Subject: Re: [boost] [interprocess] Compile problem with 1.39 and trunk
From: Thomas Klimpel (Thomas.Klimpel_at_[hidden])
Date: 2009-08-26 06:37:50
Mathias Gaunard wrote:
> Ion Gaztañaga wrote:
> > That was a change in the forwarding code. Since perfect forwarding can't
> > be achieved in C++03
> Can't you just overload all the possible const/non-const combinations?
> That would surely do forwarding of constness just fine.
> Of course, this is only feasible if you have few arguments.
Until recently, I thought that the "perfect forwarding" problem was a technical defect of C++03, but then I read through the following:
Robert Jones wrote:
> There's a terrific article about RVO and copy elision by Dave A at
somewhere down, we have the following
Dave Abrahams wrote:
> One place you can apply this guideline immediately is in assignment operators.
> The canonical, easy-to-write, always-correct, strong-guarantee, copy-and-swap
> assignment operator is often seen written this way:
> T& T::operator=(T const& x) // x is a reference to the source
> T tmp(x); // copy construction of tmp does the hard work
> swap(*this, tmp); // trade our resources for tmp's
> return *this; // our (old) resources get destroyed with tmp
> but in light of copy elision, that formulation is glaringly inefficient! It's now "obvious" that the correct way to write a copy-and-swap assignment is:
> T& operator=(T x) // x is a copy of the source; hard work already done
> swap(*this, x); // trade our resources for x's
> return *this; // our (old) resources get destroyed with x
> Reality Bites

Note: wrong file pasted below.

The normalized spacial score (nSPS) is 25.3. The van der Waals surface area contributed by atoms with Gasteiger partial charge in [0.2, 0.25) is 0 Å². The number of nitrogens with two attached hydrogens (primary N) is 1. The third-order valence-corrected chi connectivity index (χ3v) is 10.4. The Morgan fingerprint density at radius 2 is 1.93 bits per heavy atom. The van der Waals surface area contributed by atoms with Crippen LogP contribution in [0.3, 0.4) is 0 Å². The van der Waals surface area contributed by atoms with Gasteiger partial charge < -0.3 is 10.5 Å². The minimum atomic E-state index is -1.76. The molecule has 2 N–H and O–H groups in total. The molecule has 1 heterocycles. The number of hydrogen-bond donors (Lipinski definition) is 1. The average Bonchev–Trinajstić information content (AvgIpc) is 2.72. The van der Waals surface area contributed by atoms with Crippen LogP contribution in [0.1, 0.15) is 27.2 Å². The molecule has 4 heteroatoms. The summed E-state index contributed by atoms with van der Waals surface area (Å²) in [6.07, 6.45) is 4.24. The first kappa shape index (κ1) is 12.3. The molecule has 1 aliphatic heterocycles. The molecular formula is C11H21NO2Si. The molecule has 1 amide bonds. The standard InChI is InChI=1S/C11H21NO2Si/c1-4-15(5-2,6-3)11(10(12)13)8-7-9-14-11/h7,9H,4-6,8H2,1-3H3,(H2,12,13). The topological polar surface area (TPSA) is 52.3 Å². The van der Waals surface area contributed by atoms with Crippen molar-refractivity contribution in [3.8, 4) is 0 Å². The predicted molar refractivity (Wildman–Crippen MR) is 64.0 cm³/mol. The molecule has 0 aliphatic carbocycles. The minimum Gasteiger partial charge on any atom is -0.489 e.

So operator= takes "T x" as an argument, but if the function that want to forward its arguments also takes "T x" as argument and passes "x" as argument to operator=, neither RVO nor "copy elision" can help. So something called "rvalues" could be introduced in an attempt to help, let's write it as "T&& x". But at which point in time should the destructor of x now be called? The implementation of operator= probably wants to rely on the fact that the destructor of x gets called upon exit from operator=. But if the destructor of x should also be called upon exist of the function that forwarded x, we must create at least one additional x object so that we have room for two destructor calls. The other alternative is that operator= takes its argument as "T&& x", but now it can no longer rely on the fact that the destructor of x gets called upon exit from operator=. So operator= must now worry about the resources owned by x upon exit, and possibly try to free them. So it is unclear to me whether the "perfect forwarding" problem is solvable at all.
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